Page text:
Yet I urge Osman to resist calls for his resignation, and I urge my liberal-leaning neighbors to resist making such calls. Osman has evidently matured in the past decade, and his views are manifestly different. This is a terrific opportunity for a mass expression of grace, forgiveness and a steadfast, communitywide belief in personal growth and development. Let us then afford similar critical public tolerance to those across the aisle.

Brian J. Krause, Minneapolis


Osman's homophobic and antisemitic comments on social media were neither mild nor taken out of context. They are disgusting. Mayor Jacob Frey was generous in accepting his apology; in today's hot-button culture, to allow someone to apologize for a mistake and accept his promise to do better is the right thing to do.

However, this is not the first time Osman has revealed his lack of moral character. What is equally appalling is that his wife's nonprofit organization received almost $500,000 in federal funds for allegedly feeding 2,500 children daily during the Feeding Our Future debacle and Osman has never said one word in response to allegations of impropriety. While neither she or Osman have been charged in any crime, an honorable elected official would have proactively acknowledged that his household is directly involved in the controversy and resigned.

To state that our city deserves better than Council Member Osman is an understatement.

Scott Mayer, Minneapolis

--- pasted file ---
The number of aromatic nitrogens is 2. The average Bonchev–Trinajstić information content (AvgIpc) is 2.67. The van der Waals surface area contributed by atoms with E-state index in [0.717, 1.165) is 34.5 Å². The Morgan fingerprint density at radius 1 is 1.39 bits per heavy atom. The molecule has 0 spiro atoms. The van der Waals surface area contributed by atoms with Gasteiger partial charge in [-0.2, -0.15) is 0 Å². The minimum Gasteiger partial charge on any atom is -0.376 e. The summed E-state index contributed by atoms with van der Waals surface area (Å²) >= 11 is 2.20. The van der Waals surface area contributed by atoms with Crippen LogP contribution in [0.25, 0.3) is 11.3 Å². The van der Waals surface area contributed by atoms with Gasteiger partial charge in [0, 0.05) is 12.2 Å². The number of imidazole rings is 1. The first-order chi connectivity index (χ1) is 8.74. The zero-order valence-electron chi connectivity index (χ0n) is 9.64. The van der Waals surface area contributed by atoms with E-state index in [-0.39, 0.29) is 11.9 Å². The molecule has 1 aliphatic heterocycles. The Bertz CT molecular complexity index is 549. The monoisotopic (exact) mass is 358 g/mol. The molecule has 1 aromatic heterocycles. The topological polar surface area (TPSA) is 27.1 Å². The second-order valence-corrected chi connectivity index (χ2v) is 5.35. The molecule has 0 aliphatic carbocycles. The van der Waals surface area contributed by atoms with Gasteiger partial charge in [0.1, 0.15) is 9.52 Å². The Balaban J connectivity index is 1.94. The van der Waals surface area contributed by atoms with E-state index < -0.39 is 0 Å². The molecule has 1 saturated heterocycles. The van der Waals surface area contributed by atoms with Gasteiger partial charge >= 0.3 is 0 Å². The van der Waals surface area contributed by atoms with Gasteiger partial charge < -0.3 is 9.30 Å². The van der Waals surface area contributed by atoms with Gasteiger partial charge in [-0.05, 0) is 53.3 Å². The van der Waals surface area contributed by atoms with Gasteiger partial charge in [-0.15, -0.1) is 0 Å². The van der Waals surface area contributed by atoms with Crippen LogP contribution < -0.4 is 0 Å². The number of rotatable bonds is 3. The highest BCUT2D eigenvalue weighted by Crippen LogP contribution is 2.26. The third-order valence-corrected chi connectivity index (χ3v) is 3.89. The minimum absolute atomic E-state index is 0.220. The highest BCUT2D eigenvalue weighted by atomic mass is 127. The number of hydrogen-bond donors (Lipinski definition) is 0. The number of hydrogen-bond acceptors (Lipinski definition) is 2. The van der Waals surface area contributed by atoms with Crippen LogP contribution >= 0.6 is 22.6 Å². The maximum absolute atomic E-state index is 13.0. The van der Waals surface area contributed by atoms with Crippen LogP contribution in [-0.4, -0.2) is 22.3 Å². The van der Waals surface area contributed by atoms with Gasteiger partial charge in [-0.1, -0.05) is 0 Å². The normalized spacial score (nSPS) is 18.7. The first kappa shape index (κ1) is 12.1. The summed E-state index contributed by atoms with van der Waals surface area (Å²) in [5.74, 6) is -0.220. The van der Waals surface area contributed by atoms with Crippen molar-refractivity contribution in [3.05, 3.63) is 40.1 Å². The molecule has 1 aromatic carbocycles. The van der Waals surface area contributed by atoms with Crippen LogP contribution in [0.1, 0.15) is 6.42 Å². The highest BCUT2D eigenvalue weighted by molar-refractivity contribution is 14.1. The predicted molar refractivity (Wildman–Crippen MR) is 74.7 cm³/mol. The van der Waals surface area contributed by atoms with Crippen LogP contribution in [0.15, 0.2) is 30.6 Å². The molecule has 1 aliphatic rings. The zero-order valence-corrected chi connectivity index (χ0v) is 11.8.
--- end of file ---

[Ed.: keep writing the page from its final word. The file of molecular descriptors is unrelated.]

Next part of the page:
Osman used social media to praise Adolf Hitler, call Israeli Jews "dogs" and say gay marriage is a disgusting, "BIG sin." I wonder how forgiving Osman would be about equally ugly remarks directed at people of Somali descent. I wonder, too, if he'll get the same volume and vehemence of criticism University of Minnesota Regent Steve Sviggum did for his question about "too much diversity." Maybe he will — or maybe there's a double standard about hate speech depending on who makes the hateful remarks.

Steven Schild, Winona, Minn.


Women deserve so much better

"We are doomed to repeat the history we do not learn from," I thought to myself as I read the headlines today about the Taliban closing universities to Afghan women. It was only a generation ago, when it first rose to power, that the Taliban removed the opportunity of education for girls and women. As it once again assumed power in Afghanistan, the world has witnessed its systemic clawback of those rights we all claim as humans.

It is a senseless, dangerous decision, stripping a person of basic human rights. Over the past year, women in Afghanistan have been ordered to not work in most sectors, cannot travel a long distance without a male guardian, cannot show their full faces in public. They are not allowed to enter public parks. One can only surmise that their decision to limit girls' education access was not enough, so the universities had to be closed.

It's unconscionable. Draconian.

Education is a human right.

Just last month at St. Catherine University, we celebrated the legacy of our namesake, St. Catherine of Alexandria. She is venerated in the Catholic church as a scholar who defied Roman authority. It was rare indeed for a woman in fourth-century Alexandria to receive an education. She was ultimately martyred for besting a Roman emperor in a debate.

Our mission, first as a college and now as a university, has always been to educate women to lead and influence. Today's news reaffirms that mission as necessary and vital to a future world that will be just and equitable. There is no place for such extremism in that world.

ReBecca Koenig Roloff, St. Paul

The writer is president of St. Catherine University.